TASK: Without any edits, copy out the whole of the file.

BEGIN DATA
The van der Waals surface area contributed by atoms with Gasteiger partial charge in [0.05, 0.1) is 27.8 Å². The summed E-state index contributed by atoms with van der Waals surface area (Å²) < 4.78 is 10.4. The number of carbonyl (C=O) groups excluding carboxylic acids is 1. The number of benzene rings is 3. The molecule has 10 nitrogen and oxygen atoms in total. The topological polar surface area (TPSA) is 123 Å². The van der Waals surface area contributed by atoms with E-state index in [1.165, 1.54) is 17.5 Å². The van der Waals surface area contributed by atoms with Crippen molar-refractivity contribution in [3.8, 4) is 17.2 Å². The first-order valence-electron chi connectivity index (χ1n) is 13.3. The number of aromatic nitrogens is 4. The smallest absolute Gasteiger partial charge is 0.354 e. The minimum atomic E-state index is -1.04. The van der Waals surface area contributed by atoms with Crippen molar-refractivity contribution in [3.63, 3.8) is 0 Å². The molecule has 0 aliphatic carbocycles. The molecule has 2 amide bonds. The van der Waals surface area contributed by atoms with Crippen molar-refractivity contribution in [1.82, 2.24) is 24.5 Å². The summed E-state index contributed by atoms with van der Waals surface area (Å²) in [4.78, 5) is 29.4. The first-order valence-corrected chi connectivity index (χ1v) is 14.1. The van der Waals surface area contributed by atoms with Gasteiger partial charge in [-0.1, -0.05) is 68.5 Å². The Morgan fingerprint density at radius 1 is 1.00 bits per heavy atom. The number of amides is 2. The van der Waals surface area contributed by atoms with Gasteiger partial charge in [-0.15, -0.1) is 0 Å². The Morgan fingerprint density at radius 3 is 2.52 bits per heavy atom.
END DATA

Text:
The van der Waals surface area contributed by atoms with Gasteiger partial charge in [0.05, 0.1) is 27.8 Å². The summed E-state index contributed by atoms with van der Waals surface area (Å²) < 4.78 is 10.4. The number of carbonyl (C=O) groups excluding carboxylic acids is 1. The number of benzene rings is 3. The molecule has 10 nitrogen and oxygen atoms in total. The topological polar surface area (TPSA) is 123 Å². The van der Waals surface area contributed by atoms with E-state index in [1.165, 1.54) is 17.5 Å². The van der Waals surface area contributed by atoms with Crippen molar-refractivity contribution in [3.8, 4) is 17.2 Å². The first-order valence-electron chi connectivity index (χ1n) is 13.3. The number of aromatic nitrogens is 4. The smallest absolute Gasteiger partial charge is 0.354 e. The minimum atomic E-state index is -1.04. The van der Waals surface area contributed by atoms with Crippen molar-refractivity contribution in [3.63, 3.8) is 0 Å². The molecule has 0 aliphatic carbocycles. The molecule has 2 amide bonds. The van der Waals surface area contributed by atoms with Crippen molar-refractivity contribution in [1.82, 2.24) is 24.5 Å². The summed E-state index contributed by atoms with van der Waals surface area (Å²) in [4.78, 5) is 29.4. The first-order valence-corrected chi connectivity index (χ1v) is 14.1. The van der Waals surface area contributed by atoms with Gasteiger partial charge in [-0.1, -0.05) is 68.5 Å². The Morgan fingerprint density at radius 1 is 1.00 bits per heavy atom. The number of amides is 2. The van der Waals surface area contributed by atoms with Gasteiger partial charge in [-0.15, -0.1) is 0 Å². The Morgan fingerprint density at radius 3 is 2.52 bits per heavy atom.